History of Growstone
In response to the destructive pumice strip-mining they saw taking place in Northern New Mexico’s Jemez Mountains, Growstone’s founders saw an opportunity for replacing these strip-mined products across many industries. Their work resulted in a number of alternative agricultural products to the commonly used and strip-mined hydroton, perlite and pumice – all created with foamed glass from recycled bottle glass.
Working with Dr. Gene Giacomelli, Director of the Controlled Environment Agriculture Center at the University of Arizona, and then graduate student, Paula Costa (now Dr. Paula Costa, our Director of Research and Development at Growstone), they explored the potential of a “rigid foam glass” as a new substrate for hydroponic production.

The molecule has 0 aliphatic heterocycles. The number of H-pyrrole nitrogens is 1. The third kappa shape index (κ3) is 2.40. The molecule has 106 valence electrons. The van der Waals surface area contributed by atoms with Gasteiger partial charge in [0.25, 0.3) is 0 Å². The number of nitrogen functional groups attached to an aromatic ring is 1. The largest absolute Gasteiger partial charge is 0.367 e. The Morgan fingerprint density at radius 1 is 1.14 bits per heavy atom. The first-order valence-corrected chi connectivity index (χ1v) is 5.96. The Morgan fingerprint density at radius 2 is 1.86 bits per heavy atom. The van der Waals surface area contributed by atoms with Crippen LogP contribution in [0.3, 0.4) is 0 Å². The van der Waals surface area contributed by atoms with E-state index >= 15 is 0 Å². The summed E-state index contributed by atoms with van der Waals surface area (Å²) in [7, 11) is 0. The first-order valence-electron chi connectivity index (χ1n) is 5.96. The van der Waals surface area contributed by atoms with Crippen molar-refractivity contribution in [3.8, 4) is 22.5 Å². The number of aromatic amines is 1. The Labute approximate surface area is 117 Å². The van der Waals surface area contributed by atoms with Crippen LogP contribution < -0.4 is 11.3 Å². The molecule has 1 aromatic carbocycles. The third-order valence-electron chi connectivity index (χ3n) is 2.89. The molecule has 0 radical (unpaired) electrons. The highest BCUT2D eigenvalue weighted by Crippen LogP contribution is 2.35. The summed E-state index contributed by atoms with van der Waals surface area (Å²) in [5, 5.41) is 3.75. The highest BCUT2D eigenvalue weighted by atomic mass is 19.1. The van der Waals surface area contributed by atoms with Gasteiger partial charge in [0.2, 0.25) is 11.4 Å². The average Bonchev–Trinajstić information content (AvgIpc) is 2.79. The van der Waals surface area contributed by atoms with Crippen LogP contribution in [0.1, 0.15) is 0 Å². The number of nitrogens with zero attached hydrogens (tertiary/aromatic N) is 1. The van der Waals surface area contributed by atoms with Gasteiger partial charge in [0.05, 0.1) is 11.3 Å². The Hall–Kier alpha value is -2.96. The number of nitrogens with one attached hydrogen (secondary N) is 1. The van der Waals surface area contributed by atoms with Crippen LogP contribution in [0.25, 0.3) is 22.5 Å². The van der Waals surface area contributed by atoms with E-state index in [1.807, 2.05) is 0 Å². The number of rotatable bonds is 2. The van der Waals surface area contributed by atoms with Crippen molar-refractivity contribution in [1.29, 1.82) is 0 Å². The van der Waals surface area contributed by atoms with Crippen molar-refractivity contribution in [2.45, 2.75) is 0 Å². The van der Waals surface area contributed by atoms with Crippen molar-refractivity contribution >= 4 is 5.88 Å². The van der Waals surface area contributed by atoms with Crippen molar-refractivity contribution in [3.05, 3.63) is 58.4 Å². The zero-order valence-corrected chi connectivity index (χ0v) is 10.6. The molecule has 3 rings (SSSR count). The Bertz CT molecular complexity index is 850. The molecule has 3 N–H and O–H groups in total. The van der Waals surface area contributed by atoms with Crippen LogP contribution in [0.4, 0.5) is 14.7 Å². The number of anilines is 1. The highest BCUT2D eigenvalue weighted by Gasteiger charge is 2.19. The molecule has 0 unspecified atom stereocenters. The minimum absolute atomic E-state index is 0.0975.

What they discovered was nothing less than revolutionary. A sustainable growing medium that wicked water fast, retained a relatively large amount of water after readily draining the excess, was easy to rewet after being dry, and had a very high air filled porosity even after irrigation. This new and highly steerable aggregate base substrate became known as Growstone.
Between 2006-2009, Growstones were used in multiple greenhouse trials. Every trial confirmed the high performance capacity of Growstone for hydroponic crop production.
Growstone then approached the City of Albuquerque to take the discarded bottles in New Mexico’s landfills for Growstone production. Today, Growstone takes over 250 tons of discarded glass bottles out of New Mexican landfills each month and turns them into high-performance horticulture products for the hydroponic and garden markets.
We’re growing a revolution!
7600 Reading Ave SE
Albuquerque, NM 87105